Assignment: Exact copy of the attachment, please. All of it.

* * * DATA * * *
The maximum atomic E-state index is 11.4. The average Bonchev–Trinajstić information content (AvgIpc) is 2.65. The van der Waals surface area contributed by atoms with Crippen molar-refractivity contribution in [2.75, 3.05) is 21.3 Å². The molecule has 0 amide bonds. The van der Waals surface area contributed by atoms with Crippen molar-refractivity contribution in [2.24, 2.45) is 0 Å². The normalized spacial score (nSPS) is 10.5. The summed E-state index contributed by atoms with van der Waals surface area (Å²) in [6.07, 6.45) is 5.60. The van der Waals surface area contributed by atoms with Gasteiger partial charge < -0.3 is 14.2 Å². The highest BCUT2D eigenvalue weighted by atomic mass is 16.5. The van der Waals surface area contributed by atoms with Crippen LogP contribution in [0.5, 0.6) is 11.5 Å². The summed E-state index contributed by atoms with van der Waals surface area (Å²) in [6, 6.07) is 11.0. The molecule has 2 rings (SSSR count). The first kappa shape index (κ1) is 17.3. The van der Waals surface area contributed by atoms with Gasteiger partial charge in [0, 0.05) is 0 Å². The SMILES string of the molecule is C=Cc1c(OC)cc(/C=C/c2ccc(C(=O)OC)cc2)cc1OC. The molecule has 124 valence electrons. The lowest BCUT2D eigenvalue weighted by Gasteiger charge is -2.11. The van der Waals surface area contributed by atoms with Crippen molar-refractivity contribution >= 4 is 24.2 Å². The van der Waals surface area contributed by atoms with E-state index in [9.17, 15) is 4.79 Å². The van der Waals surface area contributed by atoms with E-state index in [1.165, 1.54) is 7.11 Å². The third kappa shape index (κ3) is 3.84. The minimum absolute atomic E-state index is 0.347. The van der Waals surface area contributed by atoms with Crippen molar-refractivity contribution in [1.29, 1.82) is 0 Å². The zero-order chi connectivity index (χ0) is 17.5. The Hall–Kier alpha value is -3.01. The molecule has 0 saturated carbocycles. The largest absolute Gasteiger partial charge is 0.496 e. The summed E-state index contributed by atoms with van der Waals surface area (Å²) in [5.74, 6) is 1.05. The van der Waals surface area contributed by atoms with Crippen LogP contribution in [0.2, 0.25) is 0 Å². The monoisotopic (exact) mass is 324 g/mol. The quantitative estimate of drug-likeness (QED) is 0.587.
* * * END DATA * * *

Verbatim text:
The maximum atomic E-state index is 11.4. The average Bonchev–Trinajstić information content (AvgIpc) is 2.65. The van der Waals surface area contributed by atoms with Crippen molar-refractivity contribution in [2.75, 3.05) is 21.3 Å². The molecule has 0 amide bonds. The van der Waals surface area contributed by atoms with Crippen molar-refractivity contribution in [2.24, 2.45) is 0 Å². The normalized spacial score (nSPS) is 10.5. The summed E-state index contributed by atoms with van der Waals surface area (Å²) in [6.07, 6.45) is 5.60. The van der Waals surface area contributed by atoms with Gasteiger partial charge < -0.3 is 14.2 Å². The highest BCUT2D eigenvalue weighted by atomic mass is 16.5. The van der Waals surface area contributed by atoms with Crippen LogP contribution in [0.5, 0.6) is 11.5 Å². The summed E-state index contributed by atoms with van der Waals surface area (Å²) in [6, 6.07) is 11.0. The molecule has 2 rings (SSSR count). The first kappa shape index (κ1) is 17.3. The van der Waals surface area contributed by atoms with Gasteiger partial charge in [0, 0.05) is 0 Å². The SMILES string of the molecule is C=Cc1c(OC)cc(/C=C/c2ccc(C(=O)OC)cc2)cc1OC. The molecule has 124 valence electrons. The lowest BCUT2D eigenvalue weighted by Gasteiger charge is -2.11. The van der Waals surface area contributed by atoms with Crippen molar-refractivity contribution >= 4 is 24.2 Å². The van der Waals surface area contributed by atoms with E-state index in [9.17, 15) is 4.79 Å². The van der Waals surface area contributed by atoms with E-state index in [1.165, 1.54) is 7.11 Å². The third kappa shape index (κ3) is 3.84. The minimum absolute atomic E-state index is 0.347. The van der Waals surface area contributed by atoms with Crippen molar-refractivity contribution in [1.29, 1.82) is 0 Å². The zero-order chi connectivity index (χ0) is 17.5. The Hall–Kier alpha value is -3.01. The molecule has 0 saturated carbocycles. The largest absolute Gasteiger partial charge is 0.496 e. The summed E-state index contributed by atoms with van der Waals surface area (Å²) in [5.74, 6) is 1.05. The van der Waals surface area contributed by atoms with Crippen LogP contribution in [0.2, 0.25) is 0 Å². The monoisotopic (exact) mass is 324 g/mol. The quantitative estimate of drug-likeness (QED) is 0.587.